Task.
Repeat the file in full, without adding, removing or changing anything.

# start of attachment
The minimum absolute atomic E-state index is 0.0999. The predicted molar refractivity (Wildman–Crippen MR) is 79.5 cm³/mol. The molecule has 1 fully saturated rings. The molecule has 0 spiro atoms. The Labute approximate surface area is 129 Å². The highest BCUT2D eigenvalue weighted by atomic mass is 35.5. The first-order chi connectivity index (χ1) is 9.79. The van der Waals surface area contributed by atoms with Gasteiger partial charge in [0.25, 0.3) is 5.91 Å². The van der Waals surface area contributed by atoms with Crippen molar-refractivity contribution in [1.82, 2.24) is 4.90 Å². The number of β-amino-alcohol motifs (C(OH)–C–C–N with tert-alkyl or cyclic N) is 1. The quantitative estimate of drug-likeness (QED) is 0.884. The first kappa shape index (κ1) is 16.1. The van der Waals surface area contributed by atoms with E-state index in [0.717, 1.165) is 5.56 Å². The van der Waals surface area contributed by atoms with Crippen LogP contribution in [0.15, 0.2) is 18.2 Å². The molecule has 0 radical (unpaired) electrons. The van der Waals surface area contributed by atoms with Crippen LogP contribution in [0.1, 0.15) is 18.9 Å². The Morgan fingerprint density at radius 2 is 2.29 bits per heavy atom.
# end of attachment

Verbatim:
The minimum absolute atomic E-state index is 0.0999. The predicted molar refractivity (Wildman–Crippen MR) is 79.5 cm³/mol. The molecule has 1 fully saturated rings. The molecule has 0 spiro atoms. The Labute approximate surface area is 129 Å². The highest BCUT2D eigenvalue weighted by atomic mass is 35.5. The first-order chi connectivity index (χ1) is 9.79. The van der Waals surface area contributed by atoms with Gasteiger partial charge in [0.25, 0.3) is 5.91 Å². The van der Waals surface area contributed by atoms with Crippen molar-refractivity contribution in [1.82, 2.24) is 4.90 Å². The number of β-amino-alcohol motifs (C(OH)–C–C–N with tert-alkyl or cyclic N) is 1. The quantitative estimate of drug-likeness (QED) is 0.884. The first kappa shape index (κ1) is 16.1. The van der Waals surface area contributed by atoms with E-state index in [0.717, 1.165) is 5.56 Å². The van der Waals surface area contributed by atoms with Crippen LogP contribution in [0.15, 0.2) is 18.2 Å². The molecule has 0 radical (unpaired) electrons. The van der Waals surface area contributed by atoms with Crippen LogP contribution in [0.1, 0.15) is 18.9 Å². The Morgan fingerprint density at radius 2 is 2.29 bits per heavy atom.